That's what Gary King and Samir Soneji tell us in a NYT column this morning. The gist of the piece is that the authors have assessed trends in mortality rates from a variety of factors and concluded that the Social Security Administration is underestimating life expectancy. Therefore the program will cost more than is projected, meaning that the long-term funding gap is larger than projected.
Before dealing with the scary prospect of living longer let's first address some trivia. The piece tells readers:
"For the first time in more than a quarter-century, Social Security ran a deficit in 2010: It spent $49 billion dollars more in benefits than it received in revenues, and drew from its trust funds to cover the shortfall."
That's not exactly right. The program spent more than it received in payroll taxes, but Social Security also earned more than $117 billion in interest on the government bonds in the trust fund. This means that the program actually had an annual surplus and the trust fund grew in 2010.
But let's get to the crisis of living longer. Based on their projections of life expectancy, King and Soneji calculate that in 2031 Social Security will cost about 0.65 percentage points more than the trustees currently project measured as a share of taxable payroll. This comes to 0.25 percentage points measured as a share of GDP.
Should we be scared by this? Well, the amount is certainly not trivial, but the increase in defense spending associated with the wars in Iraq and Afghanistan came to 1.7 percent of GDP. So, we have dealt with much bigger expenses without too much disruption to the economy. So if King and Soneji's projections prove accurate, Social Security will not exactly be breaking the bank.
However there is a bit more to the story. They only dealt with the impact of improving health on life expectancy. There are other ways in which better health can be expected to affect the finances of the program. For example, the disability portion of the program currently accounts for almost 18 percent of the program's cost. If better health reduced disability rates then this could go a substantial portion of the way toward offsetting the higher costs associated with a longer period of retirement.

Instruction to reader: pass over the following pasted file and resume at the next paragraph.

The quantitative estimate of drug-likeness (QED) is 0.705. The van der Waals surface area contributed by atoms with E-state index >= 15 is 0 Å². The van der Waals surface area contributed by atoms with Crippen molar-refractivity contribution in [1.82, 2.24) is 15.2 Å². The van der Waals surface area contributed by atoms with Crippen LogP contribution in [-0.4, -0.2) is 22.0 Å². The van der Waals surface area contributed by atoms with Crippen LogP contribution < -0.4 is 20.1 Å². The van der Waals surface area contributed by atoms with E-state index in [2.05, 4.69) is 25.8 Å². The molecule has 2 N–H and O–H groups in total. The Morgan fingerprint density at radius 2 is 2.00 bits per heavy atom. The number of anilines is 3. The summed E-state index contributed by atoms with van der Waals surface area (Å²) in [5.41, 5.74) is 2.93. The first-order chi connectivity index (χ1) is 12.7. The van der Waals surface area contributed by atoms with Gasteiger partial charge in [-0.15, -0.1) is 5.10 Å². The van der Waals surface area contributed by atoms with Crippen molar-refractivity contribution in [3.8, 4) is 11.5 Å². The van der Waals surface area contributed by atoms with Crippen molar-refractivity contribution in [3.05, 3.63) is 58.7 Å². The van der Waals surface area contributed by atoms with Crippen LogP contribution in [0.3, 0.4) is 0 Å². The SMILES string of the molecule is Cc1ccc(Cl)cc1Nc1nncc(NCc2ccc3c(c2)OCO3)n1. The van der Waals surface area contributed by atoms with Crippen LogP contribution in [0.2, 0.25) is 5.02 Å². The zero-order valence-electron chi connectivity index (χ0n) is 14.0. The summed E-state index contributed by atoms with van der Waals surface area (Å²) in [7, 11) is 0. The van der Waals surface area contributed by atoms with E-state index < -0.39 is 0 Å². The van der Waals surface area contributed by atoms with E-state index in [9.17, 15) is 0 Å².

The second way in which better health could affect Social Security projections is by allowing people to work later into their life. A substantial portion of retirees are forced to retire due to poor health. If these people were in better health, many workers might put in more years of work before retirement, thereby improving the finances of the program by increasing tax collections.
Better health might also mean slower growth in health care costs. One drain on the Social Security system is the money paid to workers in the form of employer provided health insurance. This money, which has been a rapidly growing share of compensation, is not subject to the Social Security tax. If better health reduces the rate of growth of health care costs, a larger portion of compensation may be subject to the payroll tax, which would also improve the program's finances.
Finally, improved health would likely reduce the cost of other government programs like Medicare. This could means that we will be paying out more money in Social Security to retirees but paying less for their Medicare and Medicaid expenses.
All these effects may not be entirely a wash, meaning that our longer lives will mean more net expenditures from the government, but we would want to look at all these factors before we hit the panic button.